Thus nearly two years passed, and a lovely child appeared to bind the lovers with closer ties, and to fill their humble roof with smiles and joy.

Ludovico seldom went to Mondolfo; and his father, continuing his ancient policy, and glad that in his attachment to a peasant-girl he had relieved his mind from the fear of brilliant connections and able friends, even dispensed with his attendance when he visited Naples. Fernando did not suspect that his son had married his low-born favorite; if he had, his aversion for him would not have withheld him from resisting so degrading an alliance; and, while his blood flowed in Ludovico's veins, he would never have avowed offspring who were contaminated by a peasant's less highly-sprung tide.

Ludovico had nearly completely his twentieth year when his elder brother died. Prince Mondolfo at that time spent four months at Naples, endeavoring to bring to a conclusion a treaty of marriage he had entered into between his heir and the daughter of a noble Neapolitan house, when this death overthrew his hopes, and he retired in grief and mourning to his castle. A few weeks of sorrow and reason restored him to himself. He had loved even this favored eldest son more as the heir of his name and fortune than as his child; and the web destroyed that he had woven for him, he quickly began another.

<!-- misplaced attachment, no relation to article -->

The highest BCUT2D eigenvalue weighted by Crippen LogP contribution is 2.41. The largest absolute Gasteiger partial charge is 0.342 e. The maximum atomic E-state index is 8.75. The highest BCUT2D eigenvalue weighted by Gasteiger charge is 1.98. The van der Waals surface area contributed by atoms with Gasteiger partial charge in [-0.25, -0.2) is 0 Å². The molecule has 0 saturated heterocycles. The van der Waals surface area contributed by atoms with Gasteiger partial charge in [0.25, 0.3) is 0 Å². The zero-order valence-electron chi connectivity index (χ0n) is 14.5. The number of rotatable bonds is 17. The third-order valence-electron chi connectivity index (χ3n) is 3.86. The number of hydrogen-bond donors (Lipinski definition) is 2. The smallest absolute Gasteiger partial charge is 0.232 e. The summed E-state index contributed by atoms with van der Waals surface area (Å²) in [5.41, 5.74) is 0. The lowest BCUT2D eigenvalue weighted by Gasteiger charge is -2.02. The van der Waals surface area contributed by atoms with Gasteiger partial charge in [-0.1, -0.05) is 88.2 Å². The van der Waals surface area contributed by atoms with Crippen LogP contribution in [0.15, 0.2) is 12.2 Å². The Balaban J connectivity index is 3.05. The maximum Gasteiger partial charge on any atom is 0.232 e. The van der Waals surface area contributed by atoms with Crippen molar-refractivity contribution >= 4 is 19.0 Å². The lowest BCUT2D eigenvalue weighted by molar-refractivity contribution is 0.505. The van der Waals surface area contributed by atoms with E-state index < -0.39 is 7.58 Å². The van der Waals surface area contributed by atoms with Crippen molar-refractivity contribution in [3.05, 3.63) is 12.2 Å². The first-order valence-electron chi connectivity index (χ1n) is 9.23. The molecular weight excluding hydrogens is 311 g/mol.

Ludovico was summoned to his father's presence. Old habit yet rendered such a summons momentous; but the youth, with a proud smile, threw off these boyish cares, and stood with a gentle dignity before his altered parent.

"Ludovico," said the Prince, "four years ago you refused to take a priest's vows, and then you excited my utmost resentment; now I thank you for that resistance."

A slight feeling of suspicion crossed Ludovico's mind that his father was about to cajole him for some evil purpose. Two years before he would have acted on such a thought, but the habit of happiness made him unsuspicious. He bent his head gently.

"Ludovico," continued his father, while pride and a wish